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The Collaboratory

The Collaboratory for the Study of Generative Networks (“Collaboratory”) is a joint partnership between the Cebrowski Institute for Innovation and Information Superiority (CIIS) of the Naval Postgraduate School (NPS) and the Center for Technology and National Security Policy (CTNSP) at the National Defense University (NDU). The Collaboratory’s principal focus is on research leading to an improved  understanding of “generative networks,” or non-institutionalized, context-rich, socio-technical systems typified by the Web, and the implications these have for national security policy; military planning; nontraditional military operations, such as rebuilding civilian infrastructure and providing humanitarian aid; capacity building, including governance and regulatory infrastructure; and other political and institutional domains.

The Collaboratory combines two concepts, “generativity” and “network,” in search of new and productive areas of theoretical, conceptual, and applied research.

Generativity, or what Jonathan Zittrain describes as “a system's capacity to produce unanticipated change through unfiltered contributions from broad and varied audiences,”1 is the resilient and reflexive ability of systems to evolve, adapt, extend (their jurisdiction, authority, productive capacity) and transform – properties that are inherent to a productive ecosystem. It may therefore become necessary to analyze generativity as an economic metric. Thus, the concept of generativity is of particular importance in the postindustrial information age, just as understanding productivity as a
measurement of output is the primary metric within industrial economies. Properly conceived, generativity addresses issues of a system's evolutionary fitness, sustainability, and ability to produce positive externalities.

Networks, the “rapidly evolving dynamical systems” described by Albert-Laszlo Barabasi,2 will provide our analytical model for defining the structural properties of organizations. This will introduce the methods of network and complexity science to emergent organizational structures and therefore to apply new scientific management methods and understandings to emergent socially produced
phenomena. Most applications of these concepts have been used in the analysis of either relatively stable systems or snapshots of dynamic systems. New research, more philosophically aligned with the mission of this Collaboratory, has focused on dynamic, event-driven temporal phenomena and dynamic networked systems.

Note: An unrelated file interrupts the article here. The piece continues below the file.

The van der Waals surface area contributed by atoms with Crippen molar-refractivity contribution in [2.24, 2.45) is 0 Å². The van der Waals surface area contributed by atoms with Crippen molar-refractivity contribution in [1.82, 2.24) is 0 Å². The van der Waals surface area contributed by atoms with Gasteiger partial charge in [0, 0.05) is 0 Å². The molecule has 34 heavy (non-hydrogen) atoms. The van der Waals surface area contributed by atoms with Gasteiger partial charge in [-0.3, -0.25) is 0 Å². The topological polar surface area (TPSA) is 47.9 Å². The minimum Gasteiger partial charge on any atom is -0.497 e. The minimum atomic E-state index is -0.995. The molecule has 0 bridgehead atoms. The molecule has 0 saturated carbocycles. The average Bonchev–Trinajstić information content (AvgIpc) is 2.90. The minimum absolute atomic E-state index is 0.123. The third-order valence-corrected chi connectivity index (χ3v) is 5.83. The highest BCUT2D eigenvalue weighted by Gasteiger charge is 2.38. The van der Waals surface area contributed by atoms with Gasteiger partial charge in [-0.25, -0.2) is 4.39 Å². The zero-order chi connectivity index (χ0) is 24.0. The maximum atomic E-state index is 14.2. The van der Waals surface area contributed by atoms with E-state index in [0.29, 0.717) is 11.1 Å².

While we see the importance of generativity and networks in everyday policy issues and domains – from the development of open source software supply chains to “open” security threats typified by decentralized and disaggregated terrorist networks – there remains room for conceptual and theoretical contributions. The relationship between generativity and network remains ill-specified and under-researched, as do the implications for political, security, and defense matters. The Collaboratory seeks to fill these theoretical and conceptual gaps while at the same time producing knowledge and expertise that can be used by policy practitioners and private industry.

Moreover, new social networking systems such as Facebook, Twitter, and YouTube provide individuals with new means of information generation, dissemination, and diffusion, simultaneously presenting accountability, governance, and coordination challenges to organizations, institutions, and other corporate entities, including states.  Across distributed communities we have seen individuals, representing either themselves or large or small organizations, create governance structures without centralized control, and these individuals have been able to produce technologies of value to themselves and to broader society. At the same time such productive capacities have resulted in new types of threats and risks, and have exposed the structural weaknesses of current institutional design and policy. Informal networks of computer hackers pose a threat to the information systems of strong and weak states alike, but the context of these threats can vary from activities like the recently formed NedaNet to cyber crime networks.

As the means of production become more decentralized and democratized,traditional models of authority are being transformed in important ways Information itself is becoming increasingly digital and codified. The recent demonstrations over the disputed presidential election in Iran, for example, are among the many cases of generative networks challenging traditional conceptions of control and hierarchy and the manner in which information is produced and disseminated. Consequently, many formal organizations are witnessing their diminished ability to manage and direct the distribution of information as knowledge is increasingly reconstituted across an information commons ecosystem.

Thus, there is an important but as yet unmet need for more applied research into generative networks. This is seen in the emergence of open technology development and the increasingly central role of computationally supported collaboration and communication. The Collaboratory seeks to further develop the analytical, theoretical, and conceptual frameworks with which to understand these developments, particularly in the realms of national defense, military planning, and international security.

1 Jonathan Zittrain, The Future of the Internet – and How to Stop It (New Haven: Yale University Press, 2008), p. 70.
2 Albert-Laszlo Barabasi, Linked: How Everything Is Connected to Everything Else and What It Means (New York: Plume, 2003), p. 102

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